And so we are filling up schools and universities with narcissists and self-centered sociopaths who expect the world to be handed to them on a platter — but who on their own will never amount to anything.

In the old days, kids had to actually win a competition to get a trophy or a medal. Today’s trophy kids just have to show up and look cute. Their parents will make sure they get a trophy. No rites of passage for these special little things.

Kids don’t know any better. If their parents groom them for narcissism, their trajectories are set — unless a spoiler arrives on the scene in the nick of time to upset carefully laid plans.

An obsession with image, a constant concern with how one is perceived, has the effect of turning life into a performance, demoting others to the role of mere spectators. Nothing is genuine or sincere or authentic, but instead everything is done for the sake of the impression it creates on others. Everybody is Willy Loman, worried about being “well-liked.”

To hell with all that. Life as an endless high-school popularity contest is only interesting to people whose egos are so badly damaged they are consumed with a self-hate which they attempt to mask with sociopathic manipulations. They deliberately cause problems and then blame others for the problems they’ve caused, because their entire lives are an evasion of responsibility. They are incapable of recognizing themselves as the source of their own problems, because this would require them to admit error, a recognition of personal shortcoming that their fragile egos could never withstand.

Narcissism Self Esteem

They may be cute, but they are certainly not special. Not a tiny fraction as special as their parents think they are, parents who are too busy grooming sociopathic narcissists to stop and consider what they are doing.

Here’s what a therapist should say:  “too perfect” parents who coddle and overprotect their kids aren’t doing it for their kids, they are doing it for themselves, in defense of their own ego; and that, not the bike helmets, is why their kids end up adrift and confused.   The problem isn’t that kids are too wussy to go out and play, but that their parents do not trust themselves, their generation (“if I graduated Wellesley and I’m this stressed out, that other mom must be a pedophile”), their impulses and instincts, so kids must be dandelions made of cotton candy in a rainstorm made of lava, which makes no sense yet it makes perfect sense: paranoia.  Ego vs. reality, and you can’t appraise either.   And then one day your kid is punched by some bully raised by Nascar fans or baby mommas and you shut down the school because you think the problem is the bully. The problem is you.  The bully may have punched your Edward in the belly but you mobilized a school district to DEFCON 2, who has more power?  Who is the biggest bully?(3)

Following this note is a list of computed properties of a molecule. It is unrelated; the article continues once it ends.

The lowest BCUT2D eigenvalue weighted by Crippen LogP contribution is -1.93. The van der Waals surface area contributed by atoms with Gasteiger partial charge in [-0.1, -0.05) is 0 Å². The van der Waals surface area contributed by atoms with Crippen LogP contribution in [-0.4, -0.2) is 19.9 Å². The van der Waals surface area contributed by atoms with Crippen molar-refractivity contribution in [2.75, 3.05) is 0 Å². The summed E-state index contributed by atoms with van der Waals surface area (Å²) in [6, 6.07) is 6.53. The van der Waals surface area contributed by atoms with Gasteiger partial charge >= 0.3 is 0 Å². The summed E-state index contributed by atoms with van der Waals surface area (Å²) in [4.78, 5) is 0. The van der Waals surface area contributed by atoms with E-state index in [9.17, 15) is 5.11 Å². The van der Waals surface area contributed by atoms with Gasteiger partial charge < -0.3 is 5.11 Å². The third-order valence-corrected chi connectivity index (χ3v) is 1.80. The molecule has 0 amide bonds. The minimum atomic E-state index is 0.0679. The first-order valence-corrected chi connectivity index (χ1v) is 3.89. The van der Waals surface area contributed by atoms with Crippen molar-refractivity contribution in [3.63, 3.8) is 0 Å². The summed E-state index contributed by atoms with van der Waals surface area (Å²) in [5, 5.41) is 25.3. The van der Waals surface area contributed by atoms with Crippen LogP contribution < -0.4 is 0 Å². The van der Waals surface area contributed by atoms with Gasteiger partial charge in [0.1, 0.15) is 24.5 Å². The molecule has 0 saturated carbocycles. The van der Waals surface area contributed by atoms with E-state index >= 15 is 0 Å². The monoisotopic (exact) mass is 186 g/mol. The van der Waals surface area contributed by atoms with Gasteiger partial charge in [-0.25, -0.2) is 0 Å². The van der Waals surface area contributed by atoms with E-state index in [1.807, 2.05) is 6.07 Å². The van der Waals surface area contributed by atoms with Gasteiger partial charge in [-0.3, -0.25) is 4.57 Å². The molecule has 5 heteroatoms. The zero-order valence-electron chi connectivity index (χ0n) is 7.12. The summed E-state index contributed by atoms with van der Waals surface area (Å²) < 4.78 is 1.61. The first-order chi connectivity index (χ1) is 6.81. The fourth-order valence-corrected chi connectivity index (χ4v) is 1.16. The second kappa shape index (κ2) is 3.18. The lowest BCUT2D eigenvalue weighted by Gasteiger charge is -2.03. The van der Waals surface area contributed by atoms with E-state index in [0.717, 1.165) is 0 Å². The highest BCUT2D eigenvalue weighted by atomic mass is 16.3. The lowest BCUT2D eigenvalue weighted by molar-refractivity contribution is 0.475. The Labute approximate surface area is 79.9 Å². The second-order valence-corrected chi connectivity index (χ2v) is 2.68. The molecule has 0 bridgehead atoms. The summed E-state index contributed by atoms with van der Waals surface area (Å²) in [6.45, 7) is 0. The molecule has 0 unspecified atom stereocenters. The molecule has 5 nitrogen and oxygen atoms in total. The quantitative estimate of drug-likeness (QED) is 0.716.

The problem is you are in therapy not to become better parents or to do better work but to… to what?  Do you have any idea?

More than likely kids overcome all this, everybody finds their own way, but to those who feel stuck the only solution is to forsake all attempts at figuring out who you are, conveying who you are– because you aren’t anybody yet– and just accomplish stuff, yet be ready to discover in 50 years that the sum total of your life’s real accomplishments may be very different than what you expected, and it must be enough.  In the irreplaceable words of Marshall McLuhan: “there’s nothing God hates more than some mofo with a cable subscription running out the clock.”

Narcissism Creates Narcissism

Look at the antifa/BLM riot generation. The generation of snowflakes and perpetual victims. They were always told how smart and special they were. They were told that they could do anything they wanted with their lives. But that was just a lie their own narcissistic parents told them.

For those who are committed to raising Dangerous Children with broad skills and competencies — who will be able to support themselves financially at least three different ways by the age of eighteen — it just means that skills shortages in the overall population will grow acutely worse. Running a business will get harder because competent employees will get much harder to come by. There are likely to be a lot more protests that turn into riots and city-burning fests, because even young adults with college degrees will be unqualified to do anything else outside the fields of protest, agitation, and “community organizing.”

Which means that deciding where you locate your homes and businesses will become much more important. Think it over. Whatever you do, don’t be part of the problem.

New findings on narcissism

Scientific details on new narcissism findings